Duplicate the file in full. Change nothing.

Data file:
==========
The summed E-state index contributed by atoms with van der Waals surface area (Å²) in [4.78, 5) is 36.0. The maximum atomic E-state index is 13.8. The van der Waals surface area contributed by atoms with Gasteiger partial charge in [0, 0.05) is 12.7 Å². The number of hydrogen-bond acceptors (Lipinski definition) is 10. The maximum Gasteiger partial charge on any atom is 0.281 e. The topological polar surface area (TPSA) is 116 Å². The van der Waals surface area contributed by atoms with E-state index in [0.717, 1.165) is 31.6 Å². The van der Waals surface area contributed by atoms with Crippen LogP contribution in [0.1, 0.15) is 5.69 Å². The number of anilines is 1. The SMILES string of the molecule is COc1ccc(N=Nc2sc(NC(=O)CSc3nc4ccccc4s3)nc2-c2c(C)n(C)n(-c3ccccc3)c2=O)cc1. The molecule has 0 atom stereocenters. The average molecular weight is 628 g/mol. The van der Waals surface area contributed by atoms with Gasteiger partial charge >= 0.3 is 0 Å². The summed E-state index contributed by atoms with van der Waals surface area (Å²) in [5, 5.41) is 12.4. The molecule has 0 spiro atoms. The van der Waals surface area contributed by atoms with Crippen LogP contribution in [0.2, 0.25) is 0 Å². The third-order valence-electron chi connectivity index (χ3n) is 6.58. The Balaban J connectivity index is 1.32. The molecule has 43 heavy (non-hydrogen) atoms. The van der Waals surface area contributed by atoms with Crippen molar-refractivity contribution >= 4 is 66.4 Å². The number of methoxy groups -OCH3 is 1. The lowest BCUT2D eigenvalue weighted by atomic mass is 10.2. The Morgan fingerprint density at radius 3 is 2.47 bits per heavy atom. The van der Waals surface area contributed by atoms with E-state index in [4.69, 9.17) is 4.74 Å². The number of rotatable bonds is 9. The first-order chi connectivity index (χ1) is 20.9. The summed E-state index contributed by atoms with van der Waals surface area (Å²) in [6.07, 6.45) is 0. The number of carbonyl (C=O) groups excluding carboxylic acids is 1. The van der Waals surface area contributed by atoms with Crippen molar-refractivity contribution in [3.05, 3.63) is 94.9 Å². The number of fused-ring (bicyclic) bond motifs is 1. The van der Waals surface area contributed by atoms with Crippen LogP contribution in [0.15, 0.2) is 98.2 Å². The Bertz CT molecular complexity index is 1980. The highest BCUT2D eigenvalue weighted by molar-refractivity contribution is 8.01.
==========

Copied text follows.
The summed E-state index contributed by atoms with van der Waals surface area (Å²) in [4.78, 5) is 36.0. The maximum atomic E-state index is 13.8. The van der Waals surface area contributed by atoms with Gasteiger partial charge in [0, 0.05) is 12.7 Å². The number of hydrogen-bond acceptors (Lipinski definition) is 10. The maximum Gasteiger partial charge on any atom is 0.281 e. The topological polar surface area (TPSA) is 116 Å². The van der Waals surface area contributed by atoms with E-state index in [0.717, 1.165) is 31.6 Å². The van der Waals surface area contributed by atoms with Crippen LogP contribution in [0.1, 0.15) is 5.69 Å². The number of anilines is 1. The SMILES string of the molecule is COc1ccc(N=Nc2sc(NC(=O)CSc3nc4ccccc4s3)nc2-c2c(C)n(C)n(-c3ccccc3)c2=O)cc1. The molecule has 0 atom stereocenters. The average molecular weight is 628 g/mol. The van der Waals surface area contributed by atoms with Gasteiger partial charge >= 0.3 is 0 Å². The summed E-state index contributed by atoms with van der Waals surface area (Å²) in [5, 5.41) is 12.4. The molecule has 0 spiro atoms. The van der Waals surface area contributed by atoms with Crippen LogP contribution in [0.2, 0.25) is 0 Å². The third-order valence-electron chi connectivity index (χ3n) is 6.58. The Balaban J connectivity index is 1.32. The molecule has 43 heavy (non-hydrogen) atoms. The van der Waals surface area contributed by atoms with Crippen molar-refractivity contribution >= 4 is 66.4 Å². The number of methoxy groups -OCH3 is 1. The lowest BCUT2D eigenvalue weighted by atomic mass is 10.2. The Morgan fingerprint density at radius 3 is 2.47 bits per heavy atom. The van der Waals surface area contributed by atoms with E-state index in [4.69, 9.17) is 4.74 Å². The number of rotatable bonds is 9. The first-order chi connectivity index (χ1) is 20.9. The summed E-state index contributed by atoms with van der Waals surface area (Å²) in [6.07, 6.45) is 0. The number of carbonyl (C=O) groups excluding carboxylic acids is 1. The van der Waals surface area contributed by atoms with Crippen molar-refractivity contribution in [3.05, 3.63) is 94.9 Å². The number of fused-ring (bicyclic) bond motifs is 1. The van der Waals surface area contributed by atoms with Crippen LogP contribution in [0.15, 0.2) is 98.2 Å². The Bertz CT molecular complexity index is 1980. The highest BCUT2D eigenvalue weighted by molar-refractivity contribution is 8.01.